Temporary 50mph limits to be made permanent in five areas to help combat air pollution

(Title Image: Express)

Yesterday, the Energy, Environment & Rural Affairs Minister, Lesley Griffiths (Lab, Wrexham), updated AMs on measures the Welsh Government were taking to address air pollution.

The most serious environmental health risk we face

The Minister reminded AMs that air pollution has a much-highlighted impact on children and people with underlying health conditions.

Back in January, the Minister said temporary 50mph limits (at M4 Port Talbot, A470 Pontypridd, M4 Newport, A483 Wrexham and A494 Deeside) would be kept for as long as they’re deemed necessary. Yesterday, she confirmed they’ll be made permanent.

“I am pleased to announce that 50mph speed limits will be in place on a permanent basis across all five sites by the middle of July. We will be enhancing communications around the reason for the speed restrictions and providing new permanent traffic sign layouts at all sites so that the public is aware of the importance of these measures.”
– Energy, Environment & Rural Affairs Minister, Lesley Griffiths

The Minister added that she’s received proposals from Cardiff and Caerphilly councils on measures to meet nitrogen dioxide limits. The Welsh Government also recently announced a £30million investment in active travel and “has an ambition” for all buses and taxis to be low- emission by 2028. A Clean Air Act is also on the table.

Shadow Environment Minister, Andrew RT Davies AM (Con, South Wales Central), said this was an area Wales had to make serious progress in due to the estimated 2,000 excess deaths each year caused by air pollution. He somewhat sarcastically suggested that driving at 50mph would be “a dream” for many people on the M4 due to congestion.

He suggested the Welsh Government should consider using World Health Organization standards for air pollution (as opposed to EU standards) when developing a Clean Air Act; the Minister agreed to look at it as WHO standards were 50% more stringent than the EU.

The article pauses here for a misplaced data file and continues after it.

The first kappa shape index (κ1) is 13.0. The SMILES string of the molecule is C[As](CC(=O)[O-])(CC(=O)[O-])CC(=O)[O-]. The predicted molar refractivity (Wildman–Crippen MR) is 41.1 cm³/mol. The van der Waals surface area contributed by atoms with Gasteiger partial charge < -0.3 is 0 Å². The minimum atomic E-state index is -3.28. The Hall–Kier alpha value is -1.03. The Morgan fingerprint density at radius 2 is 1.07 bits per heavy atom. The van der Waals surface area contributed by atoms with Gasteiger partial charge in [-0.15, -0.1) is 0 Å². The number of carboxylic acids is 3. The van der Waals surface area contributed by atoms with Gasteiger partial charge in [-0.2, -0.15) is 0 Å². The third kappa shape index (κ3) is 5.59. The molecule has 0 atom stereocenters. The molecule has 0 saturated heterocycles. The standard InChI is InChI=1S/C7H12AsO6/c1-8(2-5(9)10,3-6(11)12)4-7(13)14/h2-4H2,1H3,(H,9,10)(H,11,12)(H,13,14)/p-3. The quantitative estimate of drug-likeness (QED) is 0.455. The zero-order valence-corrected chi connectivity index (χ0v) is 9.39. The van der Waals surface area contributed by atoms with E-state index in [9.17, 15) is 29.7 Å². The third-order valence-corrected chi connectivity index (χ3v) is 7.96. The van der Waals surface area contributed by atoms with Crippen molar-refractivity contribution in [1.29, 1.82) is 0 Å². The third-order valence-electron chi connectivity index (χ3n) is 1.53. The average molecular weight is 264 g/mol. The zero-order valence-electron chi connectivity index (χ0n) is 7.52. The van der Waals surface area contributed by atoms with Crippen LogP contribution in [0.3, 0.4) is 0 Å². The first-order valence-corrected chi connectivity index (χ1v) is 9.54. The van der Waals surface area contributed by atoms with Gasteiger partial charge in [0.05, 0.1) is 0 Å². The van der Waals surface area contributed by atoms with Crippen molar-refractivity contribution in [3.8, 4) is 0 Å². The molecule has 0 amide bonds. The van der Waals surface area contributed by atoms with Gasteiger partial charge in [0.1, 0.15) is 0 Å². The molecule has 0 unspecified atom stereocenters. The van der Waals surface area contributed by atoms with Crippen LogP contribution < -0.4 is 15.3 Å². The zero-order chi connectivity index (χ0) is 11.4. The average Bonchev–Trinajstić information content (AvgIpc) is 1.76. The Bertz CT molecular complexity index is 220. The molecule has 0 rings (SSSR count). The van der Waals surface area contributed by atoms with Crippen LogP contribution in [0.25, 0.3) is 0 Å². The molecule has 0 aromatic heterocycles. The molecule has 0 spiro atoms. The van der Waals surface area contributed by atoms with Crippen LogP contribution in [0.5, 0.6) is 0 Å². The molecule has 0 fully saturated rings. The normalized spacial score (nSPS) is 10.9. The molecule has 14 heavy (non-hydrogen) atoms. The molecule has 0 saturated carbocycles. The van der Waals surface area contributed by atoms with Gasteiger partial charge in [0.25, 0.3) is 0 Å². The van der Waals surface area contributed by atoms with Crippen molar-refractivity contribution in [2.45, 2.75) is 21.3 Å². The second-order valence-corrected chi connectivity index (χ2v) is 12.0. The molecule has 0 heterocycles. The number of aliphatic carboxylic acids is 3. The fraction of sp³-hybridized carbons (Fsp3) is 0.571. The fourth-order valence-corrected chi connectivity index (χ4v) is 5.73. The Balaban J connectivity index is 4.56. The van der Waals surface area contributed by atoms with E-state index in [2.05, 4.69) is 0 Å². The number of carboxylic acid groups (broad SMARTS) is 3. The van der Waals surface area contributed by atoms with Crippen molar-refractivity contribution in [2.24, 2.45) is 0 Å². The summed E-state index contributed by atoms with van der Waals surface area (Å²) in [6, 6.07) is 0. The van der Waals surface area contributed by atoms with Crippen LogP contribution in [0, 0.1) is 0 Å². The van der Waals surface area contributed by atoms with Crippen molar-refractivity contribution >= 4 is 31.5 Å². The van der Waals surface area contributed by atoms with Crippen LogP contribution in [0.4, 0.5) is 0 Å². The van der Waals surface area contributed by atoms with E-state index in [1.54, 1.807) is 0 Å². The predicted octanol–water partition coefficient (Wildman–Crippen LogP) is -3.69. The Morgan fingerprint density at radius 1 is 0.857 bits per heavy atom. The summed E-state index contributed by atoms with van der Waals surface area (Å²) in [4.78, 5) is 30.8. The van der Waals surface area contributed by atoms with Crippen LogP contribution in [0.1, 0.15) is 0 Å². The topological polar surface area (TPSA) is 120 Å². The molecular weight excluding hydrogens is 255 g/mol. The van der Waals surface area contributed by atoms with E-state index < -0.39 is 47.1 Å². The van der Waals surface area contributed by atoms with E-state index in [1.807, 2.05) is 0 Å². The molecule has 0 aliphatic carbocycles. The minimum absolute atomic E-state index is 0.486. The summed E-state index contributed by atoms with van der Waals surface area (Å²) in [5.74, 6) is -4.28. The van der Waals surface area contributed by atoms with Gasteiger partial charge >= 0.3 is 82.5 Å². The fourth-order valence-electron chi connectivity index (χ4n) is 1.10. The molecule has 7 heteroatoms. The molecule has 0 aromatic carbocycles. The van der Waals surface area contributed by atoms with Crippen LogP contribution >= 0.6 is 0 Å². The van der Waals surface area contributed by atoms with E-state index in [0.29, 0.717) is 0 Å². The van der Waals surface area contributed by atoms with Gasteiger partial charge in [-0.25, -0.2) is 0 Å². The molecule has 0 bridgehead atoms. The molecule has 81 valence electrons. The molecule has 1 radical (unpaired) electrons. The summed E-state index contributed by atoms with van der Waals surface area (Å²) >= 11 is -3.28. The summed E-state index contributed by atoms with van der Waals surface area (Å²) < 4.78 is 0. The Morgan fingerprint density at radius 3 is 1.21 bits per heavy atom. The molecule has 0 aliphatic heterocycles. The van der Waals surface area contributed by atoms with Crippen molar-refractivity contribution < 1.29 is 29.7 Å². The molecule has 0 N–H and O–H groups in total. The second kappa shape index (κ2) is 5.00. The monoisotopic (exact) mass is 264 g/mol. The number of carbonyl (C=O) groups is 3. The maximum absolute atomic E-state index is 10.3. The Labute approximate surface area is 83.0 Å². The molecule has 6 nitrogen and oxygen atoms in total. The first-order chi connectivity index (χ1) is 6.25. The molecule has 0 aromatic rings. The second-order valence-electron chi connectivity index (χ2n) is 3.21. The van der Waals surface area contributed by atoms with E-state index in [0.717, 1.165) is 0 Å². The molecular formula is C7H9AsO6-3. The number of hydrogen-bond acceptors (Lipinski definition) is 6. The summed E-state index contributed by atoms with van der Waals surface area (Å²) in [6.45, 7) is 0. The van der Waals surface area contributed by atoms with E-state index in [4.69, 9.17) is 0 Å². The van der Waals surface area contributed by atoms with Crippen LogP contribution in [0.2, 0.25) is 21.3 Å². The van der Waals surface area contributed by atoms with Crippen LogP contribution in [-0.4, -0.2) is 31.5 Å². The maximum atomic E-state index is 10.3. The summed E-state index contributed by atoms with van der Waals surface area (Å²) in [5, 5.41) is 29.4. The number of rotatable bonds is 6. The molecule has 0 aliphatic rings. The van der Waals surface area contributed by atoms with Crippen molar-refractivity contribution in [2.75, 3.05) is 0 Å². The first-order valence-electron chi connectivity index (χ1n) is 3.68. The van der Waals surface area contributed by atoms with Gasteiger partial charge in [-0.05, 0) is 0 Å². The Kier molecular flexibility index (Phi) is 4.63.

Action driven by citizens

“….the reason it’s been driven so hard over the last decade is because of groups like ClientEarth and others, who have been able to bring actions against UK Government….Can we have that guarantee, going forward…..that citizens or citizens’ organisations can hold governments to account to ensure…. take them to court, sue them and force their hand to deal with this epidemic, now, that is right across the UK?”
– Huw Irranca-Davies AM (Lab, Ogmore)

Llyr Gruffydd AM (Plaid, North Wales) was disappointed that this was largely a repetition of previous announcements, with vague timetables and no new detail on the proposed Clean Air Act. The Minister was equally disappointed by Llyr’s response – he had to accept there were constraints on the amount of legislation Ministers can table each year.

Mike Hedges AM (Lab, Swansea East) asked for the Minister to consider banning new waste incinerators and banning people from burning waste in gardens. Vikki Howells AM (Lab, Cynon Valley) argued that people might be more supportive of 50mph limits if they knew why they were there.

Not for the first time, John Griffiths AM (Lab, Newport East) made the case for 20mph limits to be introduced in urban areas to encourage active travel and also for someone to take the lead at a national level to encourage more walking and cycling to school; it can’t be left to individual schools or local authorities – later echoed by Jenny Rathbone AM (Lab, Cardiff Central). He also made the case for taxis to convert to LPG – a move he said would repay itself over a few years.

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